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Tags probability , statistics

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Old 8th September 2012, 06:23 AM   #1
Badly Shaved Monkey
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Anecdotal Evidence

I've just posted this at SBM, but I suspect the "hard science" members of JREF might be better placed to answer my question.

I wonder whether the question should be phrased like this: there is a prior probability that a medication works, do uncontrolled anecdotal accounts of positive benefit or nil benefit have the same effect on the post-anecdote probability of the medication having a benefit?

it's just a little kite-flying exercise, so please don't be mean about it, at least not immediately.
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Old 8th September 2012, 06:31 AM   #2
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Is it something like this?

It's a licensed product, so I expect it to work in, say, 80% of cases. If I find positive anecdotal success it simples lies with that majority, while being added to by the various positive confounders that are always present.

No effect is supposed to occur only 20% of the time, but all the positive biases would tend to reduce the proportion of these that actually get reported as nil benefit. Perhaps for a drug that is supposed to fail only 20% of the time, you'd actually expect to be given a report of nil benefit 5% of the time. If personal experience yields a lot of nil benefit reports, I think you could begin to have reasonable doubt that the true benefit of the drug ever was 80%, even though these anecdotes are uncontrolled observations.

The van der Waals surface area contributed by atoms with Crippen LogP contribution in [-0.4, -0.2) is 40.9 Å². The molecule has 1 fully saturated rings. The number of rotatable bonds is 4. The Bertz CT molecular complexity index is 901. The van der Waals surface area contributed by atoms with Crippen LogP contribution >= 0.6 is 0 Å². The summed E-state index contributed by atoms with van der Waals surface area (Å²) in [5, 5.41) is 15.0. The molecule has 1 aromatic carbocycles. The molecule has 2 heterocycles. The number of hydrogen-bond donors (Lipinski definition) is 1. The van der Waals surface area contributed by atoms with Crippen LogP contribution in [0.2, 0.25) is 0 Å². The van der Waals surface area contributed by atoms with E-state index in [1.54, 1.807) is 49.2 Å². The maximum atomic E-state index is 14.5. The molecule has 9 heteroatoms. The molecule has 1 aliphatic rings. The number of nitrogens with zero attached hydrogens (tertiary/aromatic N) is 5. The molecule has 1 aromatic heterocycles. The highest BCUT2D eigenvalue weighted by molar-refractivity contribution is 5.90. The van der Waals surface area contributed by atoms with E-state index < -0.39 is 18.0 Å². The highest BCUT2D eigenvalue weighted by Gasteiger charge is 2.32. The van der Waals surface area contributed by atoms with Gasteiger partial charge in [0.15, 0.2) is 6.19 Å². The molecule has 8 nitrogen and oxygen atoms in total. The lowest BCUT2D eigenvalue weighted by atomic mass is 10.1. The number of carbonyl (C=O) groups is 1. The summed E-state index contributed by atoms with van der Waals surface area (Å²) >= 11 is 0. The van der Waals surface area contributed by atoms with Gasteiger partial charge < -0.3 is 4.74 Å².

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"i'm frankly surprised homeopathy does as well as placebo" Anonymous homeopath.
"Alas, to wear the mantle of Galileo it is not enough that you be persecuted by an unkind establishment; you must also be right." (Robert Park)
Is the pen is mightier than the sword? Its effectiveness as a weapon is certainly enhanced if it is sharpened properly and poked in the eye of your opponent.

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Old 8th September 2012, 06:45 AM   #3
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If it's a commercially marketed product, I guess you have to take into account the extent to which you believe the product claims - i.e. by how much are they being hyped?
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Old 8th September 2012, 09:02 PM   #4
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Also take into account the extent to which things like the manufacturer's reputation, fancy packaging, prior anecdotes of success, and how much you paid for it influence your expectations. These are all factors in a good placebo. As for how the anecdotes influence the likelyhood of an actual double-blinded study finding an actual effect, I'd think they're only loosely related.